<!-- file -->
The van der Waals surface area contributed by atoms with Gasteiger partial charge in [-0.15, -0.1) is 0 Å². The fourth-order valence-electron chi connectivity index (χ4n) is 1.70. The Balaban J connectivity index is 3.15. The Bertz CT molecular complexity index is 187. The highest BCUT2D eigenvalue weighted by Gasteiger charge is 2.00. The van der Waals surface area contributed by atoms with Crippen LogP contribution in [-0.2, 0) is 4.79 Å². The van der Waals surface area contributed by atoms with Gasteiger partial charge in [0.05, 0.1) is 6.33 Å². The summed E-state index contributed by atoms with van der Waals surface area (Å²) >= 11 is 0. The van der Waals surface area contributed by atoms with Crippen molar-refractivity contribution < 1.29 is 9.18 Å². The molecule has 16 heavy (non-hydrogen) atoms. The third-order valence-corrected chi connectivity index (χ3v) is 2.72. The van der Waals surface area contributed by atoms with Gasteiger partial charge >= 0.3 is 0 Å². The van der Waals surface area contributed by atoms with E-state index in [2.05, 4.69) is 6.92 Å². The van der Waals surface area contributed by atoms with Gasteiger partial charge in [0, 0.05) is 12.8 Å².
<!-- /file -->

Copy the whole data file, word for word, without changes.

The van der Waals surface area contributed by atoms with Gasteiger partial charge in [-0.15, -0.1) is 0 Å². The fourth-order valence-electron chi connectivity index (χ4n) is 1.70. The Balaban J connectivity index is 3.15. The Bertz CT molecular complexity index is 187. The highest BCUT2D eigenvalue weighted by Gasteiger charge is 2.00. The van der Waals surface area contributed by atoms with Crippen LogP contribution in [-0.2, 0) is 4.79 Å². The van der Waals surface area contributed by atoms with Gasteiger partial charge in [0.05, 0.1) is 6.33 Å². The summed E-state index contributed by atoms with van der Waals surface area (Å²) >= 11 is 0. The van der Waals surface area contributed by atoms with Crippen molar-refractivity contribution < 1.29 is 9.18 Å². The molecule has 16 heavy (non-hydrogen) atoms. The third-order valence-corrected chi connectivity index (χ3v) is 2.72. The van der Waals surface area contributed by atoms with Gasteiger partial charge >= 0.3 is 0 Å². The van der Waals surface area contributed by atoms with E-state index in [2.05, 4.69) is 6.92 Å². The van der Waals surface area contributed by atoms with Gasteiger partial charge in [0, 0.05) is 12.8 Å².